Speaking later in the event, Rachel Barrie, Group Chief Executive of Global Aerospace, suggested that “AI excites and terrifies us in equal measure, but it’s here and we need to harness it. There is a lot of ways that it can be used to help with day-to-day activities. For insurers, it could be so useful at analyzing data and predicting incidents so it will help us assess risk far more efficiently.”

Sticking with the theme of technology, it is difficult to look at the aviation sector at the moment and not see the emergence of electric vertical take-off and landing (eVTOL) vehicles and their associated infrastructure as something that will be at the centre of developments over the next decade.

Indeed, Vicki Murdie, Future Flight Challenge Innovation Lead at UK Research and Innovation, suggested that what we are witnessing is the third revolution in the aviation industry after the Wright brother’s first powered flight in a heavier-than-air aircraft in 1903 and Sir Frank Wittle’s invention of the turbojet in 1937. She emphasized the need for open collaboration between government and industry in order to make the most of the opportunities that face the industry.

Reflecting on the imminent revolution, John Reavy, Director, Transport Practice and Principle Account Leader for Aviation at Mott MacDonald, and Ankit Dass, Chief Technology and Product Officer at Skyports, took the conference through the process of finding suitable sites for the vertiports of the future, whether that was alongside existing airports or at new facilities in cities and towns.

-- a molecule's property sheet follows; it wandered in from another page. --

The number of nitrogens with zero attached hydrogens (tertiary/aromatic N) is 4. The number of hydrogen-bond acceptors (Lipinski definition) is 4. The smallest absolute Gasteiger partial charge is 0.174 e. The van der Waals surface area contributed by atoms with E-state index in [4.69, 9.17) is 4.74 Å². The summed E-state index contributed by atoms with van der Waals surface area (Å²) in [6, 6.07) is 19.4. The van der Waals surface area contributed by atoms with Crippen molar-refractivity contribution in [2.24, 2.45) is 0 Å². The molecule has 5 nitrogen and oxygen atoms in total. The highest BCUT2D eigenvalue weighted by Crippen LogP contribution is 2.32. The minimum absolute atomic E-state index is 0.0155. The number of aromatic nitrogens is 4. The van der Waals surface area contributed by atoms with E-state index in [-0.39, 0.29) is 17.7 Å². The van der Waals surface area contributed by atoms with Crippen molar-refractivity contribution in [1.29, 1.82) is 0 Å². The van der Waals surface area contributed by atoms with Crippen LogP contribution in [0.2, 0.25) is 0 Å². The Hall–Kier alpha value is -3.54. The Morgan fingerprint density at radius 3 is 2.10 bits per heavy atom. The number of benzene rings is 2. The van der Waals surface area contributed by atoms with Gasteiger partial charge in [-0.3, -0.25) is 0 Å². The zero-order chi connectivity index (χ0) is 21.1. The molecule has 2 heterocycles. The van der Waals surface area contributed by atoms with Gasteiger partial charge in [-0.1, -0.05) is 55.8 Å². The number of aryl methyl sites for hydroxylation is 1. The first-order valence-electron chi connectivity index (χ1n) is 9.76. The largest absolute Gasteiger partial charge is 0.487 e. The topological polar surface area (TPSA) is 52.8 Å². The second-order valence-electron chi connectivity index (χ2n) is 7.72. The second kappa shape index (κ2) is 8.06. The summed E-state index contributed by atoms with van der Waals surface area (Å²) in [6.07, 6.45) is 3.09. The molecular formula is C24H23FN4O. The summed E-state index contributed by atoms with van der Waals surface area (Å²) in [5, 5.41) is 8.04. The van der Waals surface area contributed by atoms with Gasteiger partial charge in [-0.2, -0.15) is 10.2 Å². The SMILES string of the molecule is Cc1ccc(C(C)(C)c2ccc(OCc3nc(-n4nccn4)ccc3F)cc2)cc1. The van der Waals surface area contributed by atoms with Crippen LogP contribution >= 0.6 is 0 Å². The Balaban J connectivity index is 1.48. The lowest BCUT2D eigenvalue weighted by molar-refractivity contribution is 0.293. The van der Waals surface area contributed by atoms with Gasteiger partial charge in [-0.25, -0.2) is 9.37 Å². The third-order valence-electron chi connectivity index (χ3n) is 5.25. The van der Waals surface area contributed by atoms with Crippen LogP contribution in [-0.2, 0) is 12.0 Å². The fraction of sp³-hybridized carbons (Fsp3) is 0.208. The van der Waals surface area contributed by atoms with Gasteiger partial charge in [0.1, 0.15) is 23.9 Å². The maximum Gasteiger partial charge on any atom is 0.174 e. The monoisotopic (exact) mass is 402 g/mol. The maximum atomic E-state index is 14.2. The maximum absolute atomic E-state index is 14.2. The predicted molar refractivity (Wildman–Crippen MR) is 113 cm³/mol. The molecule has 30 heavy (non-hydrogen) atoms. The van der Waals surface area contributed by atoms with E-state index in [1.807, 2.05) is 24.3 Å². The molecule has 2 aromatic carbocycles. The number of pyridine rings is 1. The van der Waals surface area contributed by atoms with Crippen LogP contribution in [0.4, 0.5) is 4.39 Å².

There are several fascinating challenges that the eVTOL industry needs to grapple with as it moves from concept to testing phases, not least of which is that participants in the sector have yet to coalesce around a standard for battery and charging design. This potentially means that vertiports will need to accommodate several charging options, each of which will have different risk profiles and infrastructure requirements at sites where space could be at a premium.

Risk profiles are also a challenge in terms of what vertiports will actually be: on the one hand, in some cases they will be scaled down airports, requiring similarly comprehensive security requirements, but on the other hand they could also evolve into something akin to a metro or tube station, requiring rapid passenger throughput with minimal customer support. As Dass pointed out, passengers need to feel safe and secure, but they don’t want to have to worry about security, so there is a need to achieve a balance between effective and inobtrusive security. Accommodating these potential requirements will demand careful consideration as the eVTOL sector moves into its commercial launch phase over the next few years.

The 2023 ARC Conference covered a lot of ground, with many of the speakers reinforcing each other’s perspectives and the attendees’ discussions during the wider event. The next article focuses on the evolution of the UK’s airspace from an efficiency and an environmental perspective. It also looks more widely at the environmental agenda as the aerospace sector moves to balance the requirements of customers, regulators, owners and shareholders, with its responsibilities to the wider community. It wraps up with an overview of the insurance focused panel discussion that concluded the event.


  1. September Passenger Demand Provides Solid End to Third Quarter, IATA. Return to article